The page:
/Parent Newsletter

Parent Update: November

Like you, I want to build community. One place to start is by doing things together—I’m glad we could do both the Walkathon (see photo) and the Holiday Market together. Another place to start building community is identifying and then addressing things that hinder community.

So, I asked my Facebook friends, “What hinders community?” Here are some of their responses:

  • Self-absorption
  • Pride, self-confidence, independence
  • Indifference
  • Busyness
  • Not caring about people in general
  • Gossip
  • Sin
  • Fear of rejection, lack of transparency
  • Lack of communication

An experienced Christian school leader reviewed these responses and provided a helpful overview: As someone on Facebook noted, it’s sin that keeps us from community. It’s selfishness, self-centeredness, looking out for ourselves, wanting to be first. We abuse our power (bullying, judgmentalism), we complain about what doesn’t suit us, we become cynical and critical. Selfishness leads to conflicts of all kinds, and lack of trust.

Bottom line: Build Christ-centered community.

Sincerely,
Michael B. Essenburg, superintendent
Equipping students to walk with God and impact the world for Him

November 24th, 2015|

Parent Update: October

What do you like? Here are some things I like, and I think you like them, too: I like it when people around me know my name, my family, and my likes and dislikes. I like it when people around me pray for me, ask me how I’m doing, and offer to help me. I like it when people around me respect me, want to work with me, and work in teams. And I like it when people around me have some values and priorities that are similar to mine.

I like community. So does everyone I know. And apparently, so do people around the world—if you do a Google search on community, you’ll get about 3.6 billion results.

Question: How would you define community? Here’s my working definition: a community is a connected, caring, collaborative, like-minded group of people:

  • Connected (I Corinthians 12:12, Ephesians 4:16)
  • Caring (Luke 10:25-37, I Thessalonians 5:11, Matthew 22:39, Ephesians 4:15)
  • Collaborative (Deuteronomy 6:6-10, Ecclesiastes 4:12, I Thessalonians 5:11, James 1:19, Hebrews 10:24)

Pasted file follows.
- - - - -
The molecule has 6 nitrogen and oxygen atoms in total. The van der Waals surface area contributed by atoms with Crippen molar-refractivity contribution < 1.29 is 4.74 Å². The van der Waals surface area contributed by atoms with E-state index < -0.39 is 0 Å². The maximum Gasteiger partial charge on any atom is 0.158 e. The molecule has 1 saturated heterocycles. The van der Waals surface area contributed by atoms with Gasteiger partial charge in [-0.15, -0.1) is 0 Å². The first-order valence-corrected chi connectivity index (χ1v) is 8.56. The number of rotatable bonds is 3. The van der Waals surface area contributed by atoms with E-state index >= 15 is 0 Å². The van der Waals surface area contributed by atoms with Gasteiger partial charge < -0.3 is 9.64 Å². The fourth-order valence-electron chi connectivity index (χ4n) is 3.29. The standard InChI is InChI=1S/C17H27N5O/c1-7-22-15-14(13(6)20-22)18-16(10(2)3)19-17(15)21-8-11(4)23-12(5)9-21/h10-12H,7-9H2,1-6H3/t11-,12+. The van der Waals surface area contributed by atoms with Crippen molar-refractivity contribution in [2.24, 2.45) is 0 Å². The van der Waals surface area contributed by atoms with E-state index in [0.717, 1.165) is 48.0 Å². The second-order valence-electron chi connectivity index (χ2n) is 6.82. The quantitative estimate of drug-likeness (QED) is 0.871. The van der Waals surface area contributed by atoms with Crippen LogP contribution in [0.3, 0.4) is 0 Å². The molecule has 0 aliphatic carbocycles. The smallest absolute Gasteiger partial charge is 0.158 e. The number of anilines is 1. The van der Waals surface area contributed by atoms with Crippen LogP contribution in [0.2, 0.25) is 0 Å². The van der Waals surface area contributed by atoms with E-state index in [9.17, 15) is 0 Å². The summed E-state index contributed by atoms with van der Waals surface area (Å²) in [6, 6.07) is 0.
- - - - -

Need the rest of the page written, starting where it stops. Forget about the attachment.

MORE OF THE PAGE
• Like-minded (Romans 12:2, Proverbs 1:7, Proverbs 22:6, Ephesians 4:12)
  • Group of people (Genesis 1:27, I Peter 2:5, I Peter 2:9).

Let’s continue building community. Let’s continue connecting, caring, collaborating, and becoming like-minded.

Sincerely,
Michael B. Essenburg, superintendent
Equipping students to walk with God and impact the world for Him

October 30th, 2015|

Parent Update: September

“Where are you from?” That’s what people ask me when I’m in the US. They just want to get to know me better, and I say my parents are from Chicago. (What I don’t say is that I was born and grew up in Japan, think of Higashi Kurume as my hometown, think of the US as the place where my family lives and where I’ll retire, and feel most at home in the US in Lookout Mountain, Georgia—where none of my family lives.)

But really what people are asking me is, “Who are you?” That’s a good question. When my daughters (both born and raised in Japan) were little, I talked with them about this question, emphasizing they were God’s image bearers, Christians, and members of the Essenburg and Warren families.

It’s important for people to know who they are. It’s important for Christian schools to know who they are. And when Christian schools reflect on who they are, they build community.

What would I say if someone asked me, “As a Christian school, who are you?” I’d say, “We are a focused, Christ-centered community.”

This year, let’s continue to build community by reflecting on who we are.

Sincerely,
Michael B. Essenburg, superintendent
Equipping students to walk with God and impact the world for Him

September 28th, 2015|

Parent Update: August

What is OCSI? That’s a good question. I asked staff to give me a one-word answer to “OCSI is ___.” Here are some of their responses: family, caring, Christian, community, diverse, friendly, and welcoming. Those responses fit with my experience. I’ve been part of the OCSI community for two months, and I’ve appreciated the warm welcome by students, parents, and staff. This year, let’s continue to build Christ-centered community together.

Good things continue to happen at OCSI:

  • Last Friday, students and parents attended open house and learned more about how OCSI equips students to walk with God and impact the world for Him.
  • Elementary students increased their reading stamina by practicing independent reading.
  • In world history class, each 6th grader created a life map (a pictorial history that included future goals and dreams) and followed up in English class with a written autobiography.
  • In computer applications, high school students took apart a computer to learn how it works.
August 28th, 2015|